There is now a field of research known as bioelectromagnetics and authorities in many European countries recommend that people use hands-free to decrease radiation to the head, keep mobile phones away from the body, and do not use a mobile phone in a car without an external antenna.
Our subtle body is our energetic body which has its own electromagnetic field created by the negative and positive polarity of charge. As a result, the subtle body is affected by other energy fields in the environment, for example, the build up of positive ions in the atmosphere before a thunderstorm creates restlessness, while the release of negative ions once the storm arrives brings relief.
In nature, everything is in a state of dynamic balance, with complementary energy flows switching like alternating current throughout the day. The same sort of alternating pattern is seen in the complementary sympathetic and parasympathetic currents associated with the Surya and Chandra Nadis in our bodies, where at times one predominates, then the current switches so that the other predominates. Then there are the main inflection points at sunrise and sunset, the stationary points, where the turn of the flow is more prominent, like the turning of the tide. We see these patterns of polarity at the macrocosmic and microcosmic levels, whether in the planetary movements or in particles at the atomic movement.
Our subtle body is our energetic body
which has its own electromagnetic field
created by the negative and positive polarity of charge.
As a result, the subtle body is affected by
other energy fields in the environment,
for example, the build up of positive ions
in the atmosphere before a thunderstorm
creates restlessness, while the release of
negative ions once the storm arrives brings relief.
When we add man-made EMFs to our environment, they interact with our natural EMFs. So the stronger the manmade EMF technologies in our environment, the more likely they are to affect us. Some people get headaches, rashes, nausea and nervous complaints. The effects happen first at the level of the subtle body, the energy field, and eventually filter down to the physical body.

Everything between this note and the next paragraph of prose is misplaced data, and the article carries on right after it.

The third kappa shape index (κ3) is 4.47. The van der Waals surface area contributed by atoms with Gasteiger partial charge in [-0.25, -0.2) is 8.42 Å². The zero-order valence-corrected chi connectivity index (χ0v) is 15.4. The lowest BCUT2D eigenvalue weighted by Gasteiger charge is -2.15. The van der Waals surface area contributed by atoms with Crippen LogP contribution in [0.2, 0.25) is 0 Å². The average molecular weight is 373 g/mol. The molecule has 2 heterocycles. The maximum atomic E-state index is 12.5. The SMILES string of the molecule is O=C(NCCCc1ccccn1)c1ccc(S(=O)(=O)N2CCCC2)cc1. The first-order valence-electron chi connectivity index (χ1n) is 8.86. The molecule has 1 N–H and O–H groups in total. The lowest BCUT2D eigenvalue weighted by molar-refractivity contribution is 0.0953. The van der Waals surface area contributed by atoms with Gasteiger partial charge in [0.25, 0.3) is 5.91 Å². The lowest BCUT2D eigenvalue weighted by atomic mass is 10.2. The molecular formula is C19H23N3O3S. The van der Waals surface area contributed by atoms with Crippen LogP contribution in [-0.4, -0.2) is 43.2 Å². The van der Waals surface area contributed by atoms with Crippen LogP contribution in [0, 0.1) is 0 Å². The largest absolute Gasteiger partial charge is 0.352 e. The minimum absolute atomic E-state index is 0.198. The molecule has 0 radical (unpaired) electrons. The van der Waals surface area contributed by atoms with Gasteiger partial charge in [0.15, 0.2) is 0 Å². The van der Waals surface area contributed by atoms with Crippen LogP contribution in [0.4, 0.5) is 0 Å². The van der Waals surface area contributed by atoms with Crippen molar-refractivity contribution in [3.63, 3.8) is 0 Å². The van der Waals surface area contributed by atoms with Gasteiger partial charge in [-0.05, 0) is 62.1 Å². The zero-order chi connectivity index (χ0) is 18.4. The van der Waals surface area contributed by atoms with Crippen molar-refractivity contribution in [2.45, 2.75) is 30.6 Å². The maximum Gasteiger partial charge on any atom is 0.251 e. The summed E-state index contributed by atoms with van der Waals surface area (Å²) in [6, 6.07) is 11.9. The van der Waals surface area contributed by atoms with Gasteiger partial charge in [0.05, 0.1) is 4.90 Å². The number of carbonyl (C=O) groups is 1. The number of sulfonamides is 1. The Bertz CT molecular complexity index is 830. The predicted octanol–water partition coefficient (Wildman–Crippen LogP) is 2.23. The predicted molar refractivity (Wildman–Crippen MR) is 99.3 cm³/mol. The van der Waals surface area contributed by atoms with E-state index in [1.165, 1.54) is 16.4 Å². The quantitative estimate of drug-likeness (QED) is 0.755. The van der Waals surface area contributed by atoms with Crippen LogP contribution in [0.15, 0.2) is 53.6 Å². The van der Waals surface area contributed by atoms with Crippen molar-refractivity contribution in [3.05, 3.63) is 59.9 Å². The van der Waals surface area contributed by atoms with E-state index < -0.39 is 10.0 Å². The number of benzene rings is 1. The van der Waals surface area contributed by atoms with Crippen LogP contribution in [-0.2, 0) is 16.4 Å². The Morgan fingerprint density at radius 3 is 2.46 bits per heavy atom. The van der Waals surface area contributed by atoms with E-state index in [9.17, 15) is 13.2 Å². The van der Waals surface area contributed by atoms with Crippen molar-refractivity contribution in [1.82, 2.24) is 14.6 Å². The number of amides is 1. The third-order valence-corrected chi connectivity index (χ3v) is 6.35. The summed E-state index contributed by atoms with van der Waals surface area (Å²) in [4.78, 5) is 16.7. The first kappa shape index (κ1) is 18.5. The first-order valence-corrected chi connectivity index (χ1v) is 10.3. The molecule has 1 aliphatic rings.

A few years back, a group of schoolgirls in Denmark did an experiment. They were experiencing difficulty concentrating in school, and when they slept with the phone next to their head they sometimes also experienced difficulty sleeping. They took 400 watercress seeds and placed them in twelve trays: six in a room without radiation, and six in the next room with two Wi-Fi routers. The seeds were given the same amount of water and the same conditions of light. After twelve days the cress seeds next to the router did not grow so well, and some of them mutated and died.
The experiment drew international attention and scientists replicated it with controls, other experimental variables and using other plants. I have tried it using mung bean seeds in four different environments with astounding results, as follows:
I would suggest that every child do this experiment, so they can see for themselves the effect that radiation has on living organisms. One of the Danish students said after finishing their experiment, “None of us sleep with the mobile next to the bed anymore. Either the phone is put far away, or it is put in another room. And the computer is always off.”
Here are a few simple things that will help to reduce this vikshepa:
Turn off Wi-Fi when it is not in use, and at night during sleep,
Use your mobile phone in the car only when necessary, and don’t charge the phone in the car,
Keep your mobile phone in a bag, not in your pocket against your body,
Switch Bluetooth on only when needed,
Keep your phone away from your bed at night, and
Don’t give small children phones to play with.
Digital technologies have revolutionized our global network, but today many of us are dependent on them to the point of addiction. The radiation they emit is harmful to health because of its effect on our subtle bodies, our consciousness, and only time will tell the long-term effects of constant use.
Today we look back at the ancient Romans and wonder why they were so foolish as to use lead utensils for cooking, resulting in lead poisoning. We look back at the 20th century and wonder why so many people smoked cigarettes. Will the people of the twenty-third century look back at us with the same disbelief in our rampant and unregulated use of digital technologies?
Article by KAMLESH PATEL
December 03, 2019
December 03, 2019
December 03, 2019